Athol Eugene (Pete) Reynolds died peacefully Dec. 3, 2011, in Mountlake Terrace, Wash., and his memorial service will be Saturday, June 16, at Gypsum's Cedar Hill Cemetery at 2 p.m.
Pete was born Aug. 14, 1920, in a dirt-roof log house in Eagle County to Floyd Hayes (Shorty) Reynolds and Alice Ray Rabedew.
The oldest of 11 siblings, Pete was educated in a rural, one-room school house. He started helping his father milk cows at age 6. He had his first job as a helper for a crate maker at age 10 and earned 50 cents a week. He farmed with his parents until age 19. He was employed as a construction laborer, truck driver, rock crusher oiler, and crusher operator at Lake Creek, near Edwards. He also worked at Camp Hale as a drag line oiler and drag line operator and later as a construction superintendent, timber worker, heavy equipment operator, truck driver, farmer and bar tender.
He took advantage of an opportunity to enter the engineering profession with the Colorado Highway Department, where he worked as a stake puncher, rod man and chain man. He learned to use the level and transit, and how to take solar observations for alignment locations and other related duties.
He helped bring electricity to the Eagle River Valley by working as a laborer, digging pole holes, setting anchors and helping to string wire. He learned to climb poles, worked as a line man and then worked with the superintendent doing final checks and helped as he changed the lines, bringing long-awaited electricity to the valley. He entered into the specialty engineering field of soil, concrete and asphalt testing for roadway design and was on the construction crews for the Colorado State Highway Department, Lowry Air Force Base and the Bureaus of Public Roads. He continued in this line of work with the Bureau of Indian Affairs, the Bureau of Reclamation and the Department of Housing and Urban Development, where he retired in 1986.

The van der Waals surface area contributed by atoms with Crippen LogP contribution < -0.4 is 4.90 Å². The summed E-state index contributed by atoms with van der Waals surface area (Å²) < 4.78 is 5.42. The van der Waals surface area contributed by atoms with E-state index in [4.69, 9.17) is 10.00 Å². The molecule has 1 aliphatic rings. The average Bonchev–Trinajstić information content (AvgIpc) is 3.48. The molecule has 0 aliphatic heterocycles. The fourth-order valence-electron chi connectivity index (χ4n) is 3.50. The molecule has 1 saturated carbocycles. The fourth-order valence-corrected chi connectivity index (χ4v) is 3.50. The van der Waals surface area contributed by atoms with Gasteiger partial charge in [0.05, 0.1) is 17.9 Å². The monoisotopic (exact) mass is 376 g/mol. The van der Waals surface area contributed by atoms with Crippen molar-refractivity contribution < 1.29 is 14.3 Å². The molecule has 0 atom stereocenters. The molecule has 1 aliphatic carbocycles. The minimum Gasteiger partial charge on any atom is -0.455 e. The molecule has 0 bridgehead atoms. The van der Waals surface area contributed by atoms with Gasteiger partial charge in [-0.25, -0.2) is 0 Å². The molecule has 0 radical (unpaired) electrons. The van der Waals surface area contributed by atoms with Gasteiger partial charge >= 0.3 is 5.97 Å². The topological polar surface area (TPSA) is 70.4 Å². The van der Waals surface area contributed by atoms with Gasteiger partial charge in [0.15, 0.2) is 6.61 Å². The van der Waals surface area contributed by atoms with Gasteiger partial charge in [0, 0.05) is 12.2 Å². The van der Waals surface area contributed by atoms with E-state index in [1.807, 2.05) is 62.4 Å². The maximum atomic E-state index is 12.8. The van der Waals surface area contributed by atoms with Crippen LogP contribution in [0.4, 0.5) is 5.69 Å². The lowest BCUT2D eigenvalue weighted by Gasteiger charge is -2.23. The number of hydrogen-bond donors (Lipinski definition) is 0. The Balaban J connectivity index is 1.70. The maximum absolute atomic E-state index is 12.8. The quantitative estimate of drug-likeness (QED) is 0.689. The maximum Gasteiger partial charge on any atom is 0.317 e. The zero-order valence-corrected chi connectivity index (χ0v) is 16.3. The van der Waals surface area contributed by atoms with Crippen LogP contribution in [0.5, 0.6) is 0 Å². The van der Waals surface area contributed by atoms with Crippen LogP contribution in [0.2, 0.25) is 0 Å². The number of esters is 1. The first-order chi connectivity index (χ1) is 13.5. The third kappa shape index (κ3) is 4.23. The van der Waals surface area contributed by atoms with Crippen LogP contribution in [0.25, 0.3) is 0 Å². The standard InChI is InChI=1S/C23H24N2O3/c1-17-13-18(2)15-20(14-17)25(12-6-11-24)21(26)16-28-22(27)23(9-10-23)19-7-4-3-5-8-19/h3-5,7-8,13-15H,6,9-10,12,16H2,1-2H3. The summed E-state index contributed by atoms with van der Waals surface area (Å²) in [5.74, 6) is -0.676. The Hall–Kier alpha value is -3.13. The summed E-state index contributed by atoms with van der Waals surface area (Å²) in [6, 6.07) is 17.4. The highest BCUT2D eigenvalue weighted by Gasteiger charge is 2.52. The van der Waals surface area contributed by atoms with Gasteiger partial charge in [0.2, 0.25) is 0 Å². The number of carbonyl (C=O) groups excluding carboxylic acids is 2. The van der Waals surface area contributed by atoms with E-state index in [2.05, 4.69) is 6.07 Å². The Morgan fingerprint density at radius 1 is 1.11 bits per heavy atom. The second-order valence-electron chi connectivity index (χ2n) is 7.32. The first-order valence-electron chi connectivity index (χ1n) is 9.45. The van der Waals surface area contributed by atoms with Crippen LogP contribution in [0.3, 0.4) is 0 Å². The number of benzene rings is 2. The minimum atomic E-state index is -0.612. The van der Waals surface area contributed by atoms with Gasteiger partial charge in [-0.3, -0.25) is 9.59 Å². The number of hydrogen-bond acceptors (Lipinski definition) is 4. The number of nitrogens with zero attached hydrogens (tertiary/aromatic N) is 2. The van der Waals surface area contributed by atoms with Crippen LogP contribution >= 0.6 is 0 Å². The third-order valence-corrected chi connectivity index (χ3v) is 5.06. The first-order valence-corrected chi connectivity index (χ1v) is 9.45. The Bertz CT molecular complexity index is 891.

Pete enjoyed the outdoors and was an avid rock hound. He explored the world through camping, family vacations and traveled with his wife of 59 years, Muriel. After retirement, and in spite of his vision impairment due to macular degeneration, he wrote his memoirs, titled "Trail of One Life." He also wrote a series of poetry books titled "Pete's Pebbles."
Pete met Muriel in 1952 at a square dance in Denver. Over the next 59 years they lived in Colorado, New Mexico, Nevada, Arizona and Washington state. While in Washington, he established a relationship with the owner of Glean apples, and the fruit made its way back to Colorado in applesauce and was shared with local food banks. When not tending to gardens and cattle ranching, the Reynoldses were off exploring England, Australia, Canada, Costa Rica, Mexico, Russia and the Cook Islands.
Remembered for his kindness, poetry, knowledge of geology and perseverance, Pete is survived by four brothers: Royce, Donald (Duke), Theodore (Ted) and Felix. He is also survived by his four children; Darlene Wimmer, Glen Reynolds, Kenneth Reynolds and Sherry Anderson; seven grandchildren; LouAnn Smith, Clinton Reynolds, Darla Reynolds, Adam Reynolds, Aubrie Reynolds, Rachel Anderson and Kelly Anderson; and six great-great-grandchildren: Lisa Peters, Carrie Smith, Rebba Reynolds, Jameel Reynolds, Crystal Reynolds and William Reynolds.
He was proceeded in death by his parents, his wife and two sons, Allen Eugene Reynolds and Athold Floyd (Butch) Reynolds.
Memorial donations can be made to the Eagle County Historical Society, POB 192, Eagle, CO 81631.